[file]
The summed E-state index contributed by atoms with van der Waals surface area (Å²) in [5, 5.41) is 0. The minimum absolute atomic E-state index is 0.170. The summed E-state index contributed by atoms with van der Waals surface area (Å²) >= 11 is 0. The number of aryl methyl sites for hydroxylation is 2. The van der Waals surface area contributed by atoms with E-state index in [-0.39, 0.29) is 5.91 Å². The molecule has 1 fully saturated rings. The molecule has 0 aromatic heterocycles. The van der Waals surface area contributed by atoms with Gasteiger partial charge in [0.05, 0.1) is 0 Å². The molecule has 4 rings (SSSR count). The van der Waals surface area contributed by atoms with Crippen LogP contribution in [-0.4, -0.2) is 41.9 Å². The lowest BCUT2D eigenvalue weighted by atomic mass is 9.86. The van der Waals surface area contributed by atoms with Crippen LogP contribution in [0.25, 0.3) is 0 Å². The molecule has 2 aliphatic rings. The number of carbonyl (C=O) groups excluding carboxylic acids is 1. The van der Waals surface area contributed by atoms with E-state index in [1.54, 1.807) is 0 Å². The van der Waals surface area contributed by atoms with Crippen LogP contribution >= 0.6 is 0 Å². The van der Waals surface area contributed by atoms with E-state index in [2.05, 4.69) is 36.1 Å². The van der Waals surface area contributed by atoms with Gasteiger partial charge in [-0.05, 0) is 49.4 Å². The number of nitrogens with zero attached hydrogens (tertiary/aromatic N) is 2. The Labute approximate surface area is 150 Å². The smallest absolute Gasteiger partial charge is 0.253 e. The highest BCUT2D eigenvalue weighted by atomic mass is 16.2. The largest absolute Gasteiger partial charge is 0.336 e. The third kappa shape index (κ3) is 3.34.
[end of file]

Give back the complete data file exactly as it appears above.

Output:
The summed E-state index contributed by atoms with van der Waals surface area (Å²) in [5, 5.41) is 0. The minimum absolute atomic E-state index is 0.170. The summed E-state index contributed by atoms with van der Waals surface area (Å²) >= 11 is 0. The number of aryl methyl sites for hydroxylation is 2. The van der Waals surface area contributed by atoms with E-state index in [-0.39, 0.29) is 5.91 Å². The molecule has 1 fully saturated rings. The molecule has 0 aromatic heterocycles. The van der Waals surface area contributed by atoms with Gasteiger partial charge in [0.05, 0.1) is 0 Å². The molecule has 4 rings (SSSR count). The van der Waals surface area contributed by atoms with Crippen LogP contribution in [-0.4, -0.2) is 41.9 Å². The lowest BCUT2D eigenvalue weighted by atomic mass is 9.86. The van der Waals surface area contributed by atoms with Crippen LogP contribution in [0.25, 0.3) is 0 Å². The molecule has 2 aliphatic rings. The number of carbonyl (C=O) groups excluding carboxylic acids is 1. The van der Waals surface area contributed by atoms with E-state index in [1.54, 1.807) is 0 Å². The van der Waals surface area contributed by atoms with Crippen LogP contribution >= 0.6 is 0 Å². The van der Waals surface area contributed by atoms with E-state index in [2.05, 4.69) is 36.1 Å². The van der Waals surface area contributed by atoms with Gasteiger partial charge in [-0.05, 0) is 49.4 Å². The number of nitrogens with zero attached hydrogens (tertiary/aromatic N) is 2. The Labute approximate surface area is 150 Å². The smallest absolute Gasteiger partial charge is 0.253 e. The highest BCUT2D eigenvalue weighted by atomic mass is 16.2. The largest absolute Gasteiger partial charge is 0.336 e. The third kappa shape index (κ3) is 3.34.